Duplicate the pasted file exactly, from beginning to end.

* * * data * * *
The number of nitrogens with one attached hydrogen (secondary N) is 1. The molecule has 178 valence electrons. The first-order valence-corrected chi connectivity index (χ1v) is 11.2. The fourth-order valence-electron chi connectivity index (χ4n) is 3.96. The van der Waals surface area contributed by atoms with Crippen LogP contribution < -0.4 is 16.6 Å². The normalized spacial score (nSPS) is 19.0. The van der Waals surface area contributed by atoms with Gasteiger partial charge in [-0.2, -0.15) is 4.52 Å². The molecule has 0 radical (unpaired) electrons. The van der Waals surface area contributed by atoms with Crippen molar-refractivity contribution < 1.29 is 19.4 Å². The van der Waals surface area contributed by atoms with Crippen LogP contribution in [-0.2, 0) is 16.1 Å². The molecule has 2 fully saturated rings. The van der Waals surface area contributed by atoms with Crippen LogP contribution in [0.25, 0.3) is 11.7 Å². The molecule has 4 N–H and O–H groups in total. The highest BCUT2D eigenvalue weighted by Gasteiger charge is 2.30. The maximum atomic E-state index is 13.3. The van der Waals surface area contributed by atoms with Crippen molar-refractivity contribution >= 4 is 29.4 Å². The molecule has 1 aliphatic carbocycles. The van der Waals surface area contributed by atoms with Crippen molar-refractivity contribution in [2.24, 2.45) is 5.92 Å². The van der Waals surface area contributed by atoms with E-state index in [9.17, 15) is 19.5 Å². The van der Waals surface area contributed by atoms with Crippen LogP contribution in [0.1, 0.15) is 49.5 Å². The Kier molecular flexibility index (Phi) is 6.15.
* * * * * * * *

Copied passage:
The number of nitrogens with one attached hydrogen (secondary N) is 1. The molecule has 178 valence electrons. The first-order valence-corrected chi connectivity index (χ1v) is 11.2. The fourth-order valence-electron chi connectivity index (χ4n) is 3.96. The van der Waals surface area contributed by atoms with Crippen LogP contribution < -0.4 is 16.6 Å². The normalized spacial score (nSPS) is 19.0. The van der Waals surface area contributed by atoms with Gasteiger partial charge in [-0.2, -0.15) is 4.52 Å². The molecule has 0 radical (unpaired) electrons. The van der Waals surface area contributed by atoms with Crippen molar-refractivity contribution < 1.29 is 19.4 Å². The van der Waals surface area contributed by atoms with Crippen LogP contribution in [-0.2, 0) is 16.1 Å². The molecule has 2 fully saturated rings. The van der Waals surface area contributed by atoms with Crippen LogP contribution in [0.25, 0.3) is 11.7 Å². The molecule has 4 N–H and O–H groups in total. The highest BCUT2D eigenvalue weighted by Gasteiger charge is 2.30. The maximum atomic E-state index is 13.3. The van der Waals surface area contributed by atoms with Crippen molar-refractivity contribution >= 4 is 29.4 Å². The molecule has 1 aliphatic carbocycles. The van der Waals surface area contributed by atoms with Crippen molar-refractivity contribution in [2.24, 2.45) is 5.92 Å². The van der Waals surface area contributed by atoms with E-state index in [9.17, 15) is 19.5 Å². The van der Waals surface area contributed by atoms with Crippen LogP contribution in [0.1, 0.15) is 49.5 Å². The Kier molecular flexibility index (Phi) is 6.15.